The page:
Genre: Science fiction, cyberpunk
Publisher: Titan Books
Release date: June 14th 2016
This edition: ARC
Shock Pao is not just any Haunt – he’s the best. There isn’t a system that he can’t crack into, nothing he can’t steal for the right price. Outside the virtual world of the Slip, though, he’s a Fail – no degree, no job, no affiliations to protect him from angry ex-customers. Of which he has quite a few. So when his ex brings Shock a job, he accepts, little realizing that it will turn out to be his most impossible, illegal and insane assignment yet.
Amiga works for Twist Calhoun, one of the toughest crime lords in the Gung, as a Cleaner – assassin. When Shock’s war comes to her, she doesn’t have a choice: it’s her job to bring him to Twist, dead or alive – or it’ll be her head in a bag in Twist’s vault.
So first, a bit of disclosure: I’ve never, to the best of my recollection, read a cyberpunk novel before. I understood the basic gist of that subgenre, though, and so I took on Escapology out of curiosity for that, as well as liking the sound of the story itself. Am I still curious for more?
Possibly. I’ll admit, I’m not entirely sure if cyberpunk is my cup of tea. I use computers to write and to muck about on the Internet; my capacity for understanding anything more demanding is woefully small, and given how much relatively hard information there is on the technological elements of this story (there’s a lot of virtual reality and hacking shenanigans), I confess I struggled a little to keep up. Though of course I think that’s a shortcoming of mine, and not necessarily the book’s.
That said, if the question is “will I keep reading Ren Warom’s stories?” then the answer is definitely yes. I might be on the fence about cyberpunk, but regardless of what I think of the subgenre this book seems to fall into, the book itself is the thing, and I found the thing really fascinating – and, yes, exciting! VR jargon aside, the bigger-picture story here was, for me, rooted in society – as a gestalt, almost tangible entity, in the sense that the setting here is (mostly) Earth’s only remaining land-bound city after an apocalyptic seismic event that basically tore every continent apart. There are other cities, probably much more hospitable, in orbit above the Earth – but we’re not interested in those. The Earth-bound survivors are the dregs, and the fittest among them are either psychotic gangsters with a choke-hold on those less fortunate, or genius-level hackers smart enough to be signal-dark on general principle.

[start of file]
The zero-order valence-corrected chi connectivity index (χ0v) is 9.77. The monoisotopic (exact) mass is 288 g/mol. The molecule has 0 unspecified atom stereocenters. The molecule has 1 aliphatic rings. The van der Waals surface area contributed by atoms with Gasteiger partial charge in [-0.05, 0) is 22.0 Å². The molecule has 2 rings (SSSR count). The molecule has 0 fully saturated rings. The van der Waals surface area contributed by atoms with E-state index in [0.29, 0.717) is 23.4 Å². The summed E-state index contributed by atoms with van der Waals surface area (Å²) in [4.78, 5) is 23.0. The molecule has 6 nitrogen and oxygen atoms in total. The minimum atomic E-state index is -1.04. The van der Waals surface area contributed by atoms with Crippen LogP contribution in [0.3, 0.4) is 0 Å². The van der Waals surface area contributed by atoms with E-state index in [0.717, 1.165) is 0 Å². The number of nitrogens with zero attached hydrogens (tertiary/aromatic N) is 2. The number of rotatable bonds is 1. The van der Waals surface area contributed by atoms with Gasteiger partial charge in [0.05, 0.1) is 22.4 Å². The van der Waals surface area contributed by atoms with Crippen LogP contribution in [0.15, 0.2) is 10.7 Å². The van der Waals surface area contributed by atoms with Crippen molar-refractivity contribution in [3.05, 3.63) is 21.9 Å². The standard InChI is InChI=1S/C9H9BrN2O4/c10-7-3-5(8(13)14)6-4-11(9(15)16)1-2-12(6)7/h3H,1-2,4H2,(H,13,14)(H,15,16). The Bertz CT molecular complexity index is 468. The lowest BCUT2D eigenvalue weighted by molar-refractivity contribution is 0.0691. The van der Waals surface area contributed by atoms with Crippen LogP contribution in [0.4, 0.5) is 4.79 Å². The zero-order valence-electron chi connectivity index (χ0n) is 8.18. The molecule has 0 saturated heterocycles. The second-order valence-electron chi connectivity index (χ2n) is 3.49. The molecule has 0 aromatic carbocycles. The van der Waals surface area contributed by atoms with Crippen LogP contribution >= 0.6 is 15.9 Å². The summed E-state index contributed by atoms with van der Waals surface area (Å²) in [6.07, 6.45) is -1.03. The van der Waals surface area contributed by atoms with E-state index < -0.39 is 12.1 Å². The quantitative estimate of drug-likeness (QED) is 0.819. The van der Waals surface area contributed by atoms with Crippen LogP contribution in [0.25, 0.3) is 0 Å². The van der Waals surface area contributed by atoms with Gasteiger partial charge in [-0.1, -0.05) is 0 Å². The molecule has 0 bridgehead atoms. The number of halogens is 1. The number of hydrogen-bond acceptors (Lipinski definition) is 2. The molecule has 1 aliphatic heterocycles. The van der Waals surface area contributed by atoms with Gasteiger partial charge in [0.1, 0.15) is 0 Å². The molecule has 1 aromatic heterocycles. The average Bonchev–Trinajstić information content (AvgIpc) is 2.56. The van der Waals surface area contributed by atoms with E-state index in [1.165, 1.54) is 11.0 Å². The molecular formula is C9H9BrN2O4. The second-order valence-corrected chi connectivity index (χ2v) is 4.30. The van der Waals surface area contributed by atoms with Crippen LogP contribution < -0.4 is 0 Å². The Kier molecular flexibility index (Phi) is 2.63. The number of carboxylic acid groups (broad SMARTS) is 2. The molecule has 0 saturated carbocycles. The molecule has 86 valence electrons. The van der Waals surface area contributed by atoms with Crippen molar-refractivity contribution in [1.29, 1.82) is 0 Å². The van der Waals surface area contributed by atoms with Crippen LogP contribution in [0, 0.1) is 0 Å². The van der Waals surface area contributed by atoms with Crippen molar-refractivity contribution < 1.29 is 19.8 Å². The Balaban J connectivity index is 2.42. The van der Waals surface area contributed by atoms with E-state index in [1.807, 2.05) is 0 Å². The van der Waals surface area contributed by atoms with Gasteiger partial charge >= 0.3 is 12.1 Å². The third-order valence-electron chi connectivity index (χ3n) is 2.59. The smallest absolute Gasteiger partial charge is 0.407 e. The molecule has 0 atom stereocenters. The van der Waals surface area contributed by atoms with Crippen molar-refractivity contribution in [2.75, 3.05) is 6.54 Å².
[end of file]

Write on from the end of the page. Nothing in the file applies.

And the signal, despite the crushing geographical restrictions, is vast. Reality might be confining the people of the Gung to a spit of land where they literally live one atop another, but virtual reality is more like the ocean – temptingly vast, and full of the kind of avatars that reflect the sorts of creatures that survive there. VR and communication technology would appear to have also survived the end of the world as we know it, which strikes me as a deliciously ironic ray of hope: yes, the world ended, but we can still get online! These concerns are likely all too real nowadays when we stop to think about them…
Shock Pao is one of the aforementioned genius-level hackers – a Haunt, so named for that tendency to stay off the radar of the big bad fish with the sharper teeth. Guess how well that plan goes for him here. Shock took a while to get me warmed up to him, and the story’s momentum had kind of the same issue. I’m certainly not saying the book’s setting and premise are dull – they’re not. The worldbuilding, which includes the existence of “land ships” where people who aren’t inclined to stay in one place choose to live (and let’s face it, the prospect of living in the Gung is only desirable if you live on top of it), is pretty astounding. It’s clear that the author put a lot of thought and effort into making it all work, and despite my reservations about the genre, I was impressed by this. I’ll be honest, the idea of post-apocalyptic pirates will never not be delightful to me. My issues with all of this aren’t so much with the worldbuilding, but with the way the story unfolds alongside it. The first half of the book is kind of scattershot, plot-wise. All the elements of it are there, but they don’t feel very cohesive until the book’s second half gets going. That turnaround saves it from losing me as a reader, and does it remarkably well, but in retrospect it does make that early meandering through story more conspicuous.